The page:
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Problems, Processes, & Paradigms


A scene opens and we catch a glimpse of a desperate, co-dependent wife, scrambling to “make” her addict husband sober-up and be the man she prayed for. Scene after scene shifts as we see her going in and out of various offices in search of the answer, the cure to her husbands’ problem. This DCD (desperate, co-dependent) wife didn’t understand that her husbands’ problem became the family’s problem. But, at this stage of the process, she is deaf even blinded by the need to “fix” her husband.

After months and years of the treatment-recovery-relapse cycle, she found herself asking the usual questions of yet another therapist, “What can I do to get him to stop?” Only this time she was offered a clear, concise answer as he suggested all her questions would be answered at an Al non meeting. As soon as he wrote the address on a post-it note, she found herself n route.

It was somewhat confusing to find that the address belonged to a church. None-the-less, she continued her quest and found a room full of welcoming people that were to serve as the beginning of her healing. Something about that room made her want to run but maybe it was the same thing lured her into staying. As people shared, she heard bits and pieces of her reality in each of their stories. She learned how to her situation from varying perspectives.

It was as if she had been blind folded for years or locked away in a dark dungeon and someone, namely Al Anon, removed the blind fold and turned on the light. Now she was able to see that her husbands’ problem had become her focus. In some twisted way it made her feel needed. Obsessing over his every move gave her purpose as it kept her too busy to realize the painful thoughts of being abandoned emotionally and physically.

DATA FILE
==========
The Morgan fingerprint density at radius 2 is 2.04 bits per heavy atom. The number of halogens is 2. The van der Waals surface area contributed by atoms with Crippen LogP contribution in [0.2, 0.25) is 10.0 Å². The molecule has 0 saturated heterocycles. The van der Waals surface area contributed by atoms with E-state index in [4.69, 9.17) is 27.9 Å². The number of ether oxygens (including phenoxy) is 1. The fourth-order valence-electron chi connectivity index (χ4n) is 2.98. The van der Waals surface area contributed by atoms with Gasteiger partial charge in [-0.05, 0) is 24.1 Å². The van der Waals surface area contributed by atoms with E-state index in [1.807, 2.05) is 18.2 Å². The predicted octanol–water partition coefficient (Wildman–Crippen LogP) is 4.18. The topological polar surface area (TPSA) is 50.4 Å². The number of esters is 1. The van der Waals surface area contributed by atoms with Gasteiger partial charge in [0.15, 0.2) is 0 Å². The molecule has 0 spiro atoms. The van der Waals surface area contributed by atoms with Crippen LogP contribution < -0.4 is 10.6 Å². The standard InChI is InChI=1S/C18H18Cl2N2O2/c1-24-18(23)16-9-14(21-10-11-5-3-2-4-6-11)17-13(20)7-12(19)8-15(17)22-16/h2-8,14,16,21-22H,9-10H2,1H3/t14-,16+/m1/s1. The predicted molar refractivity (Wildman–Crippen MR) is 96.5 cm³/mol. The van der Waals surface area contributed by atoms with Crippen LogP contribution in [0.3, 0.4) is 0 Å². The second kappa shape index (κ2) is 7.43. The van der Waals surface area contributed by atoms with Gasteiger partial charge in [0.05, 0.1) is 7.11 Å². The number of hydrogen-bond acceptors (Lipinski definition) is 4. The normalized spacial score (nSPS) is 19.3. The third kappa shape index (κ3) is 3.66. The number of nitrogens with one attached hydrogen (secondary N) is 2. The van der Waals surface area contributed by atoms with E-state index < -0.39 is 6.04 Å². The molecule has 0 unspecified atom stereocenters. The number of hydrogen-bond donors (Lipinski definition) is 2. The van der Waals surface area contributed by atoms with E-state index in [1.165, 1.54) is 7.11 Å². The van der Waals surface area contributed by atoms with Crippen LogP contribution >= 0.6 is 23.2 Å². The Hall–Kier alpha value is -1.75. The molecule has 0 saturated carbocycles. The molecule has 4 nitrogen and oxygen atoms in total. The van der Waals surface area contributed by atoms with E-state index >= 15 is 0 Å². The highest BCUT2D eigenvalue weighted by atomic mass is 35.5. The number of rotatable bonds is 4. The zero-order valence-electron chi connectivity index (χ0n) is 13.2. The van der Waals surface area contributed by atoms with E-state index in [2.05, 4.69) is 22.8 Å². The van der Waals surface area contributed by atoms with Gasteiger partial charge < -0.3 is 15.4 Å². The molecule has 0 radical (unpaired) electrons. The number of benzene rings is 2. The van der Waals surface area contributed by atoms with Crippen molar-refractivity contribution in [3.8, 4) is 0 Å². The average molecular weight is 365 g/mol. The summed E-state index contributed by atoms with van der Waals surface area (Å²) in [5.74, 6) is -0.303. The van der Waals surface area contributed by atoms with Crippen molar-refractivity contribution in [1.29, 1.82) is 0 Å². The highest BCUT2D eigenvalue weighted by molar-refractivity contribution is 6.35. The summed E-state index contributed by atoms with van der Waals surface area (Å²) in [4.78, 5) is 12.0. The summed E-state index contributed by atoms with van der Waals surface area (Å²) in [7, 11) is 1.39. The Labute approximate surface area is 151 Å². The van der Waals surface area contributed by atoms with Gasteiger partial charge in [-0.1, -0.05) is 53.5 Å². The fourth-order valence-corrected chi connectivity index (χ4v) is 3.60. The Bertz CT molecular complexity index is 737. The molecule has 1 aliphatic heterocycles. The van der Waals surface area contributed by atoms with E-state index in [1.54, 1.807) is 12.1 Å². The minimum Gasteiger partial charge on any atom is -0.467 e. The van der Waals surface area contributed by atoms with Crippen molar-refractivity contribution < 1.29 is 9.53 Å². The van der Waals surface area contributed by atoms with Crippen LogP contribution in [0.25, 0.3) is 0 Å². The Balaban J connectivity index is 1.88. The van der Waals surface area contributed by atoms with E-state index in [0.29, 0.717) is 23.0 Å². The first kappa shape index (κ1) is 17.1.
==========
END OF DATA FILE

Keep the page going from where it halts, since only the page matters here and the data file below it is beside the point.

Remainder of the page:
The process continued to reveal so much about the wife until she became intrigued by it all. Her new addiction was no longer that of a co-dependent. Now she was the perfectionist, the self-help guru that shifted her focus from her husband to a crusade to save others. Our heroin became the talk of very meeting. She was applauded and celebrated for embracing Al Anon principles and sharing the word every where she went. She felt accomplished, loved, appreciated to the point that she finally divorced her husband only to find herself in a similar relationship soon after.

The problem was she didn’t really complete the healing process. She only became a paradigm of co-dependency. The problem for her and so many like her, lies deep within as the pains we bear cut so very deep. The pain of being abandoned emotionally by parents too busy making a life that they forgot to slow down and enjoy the life they were constantly building. Pain that accompanies years of wanting to be heard, feel needed, and be validated. The pain that led us to the dysfunctional relationship in the first place.

This is the type of pain that does not heal without first metamorphosing time and again before (if ever) it finds itself defused and no longer jeopardizing a persons’ life. This pain is problematic only in the sense that one must not fear the process regardless of what past paradigms provide.

Be mindful of the process and the processes that lie within the process so that you can avoid trading one addiction or obsession for another. Problems are best resolved at the root and that could easily be a lengthy process but rewarding. Don’t allow yourself to trade in one problem for another. Go through the process, it will set in place a new paradigm shift in your life.

Image: IStock

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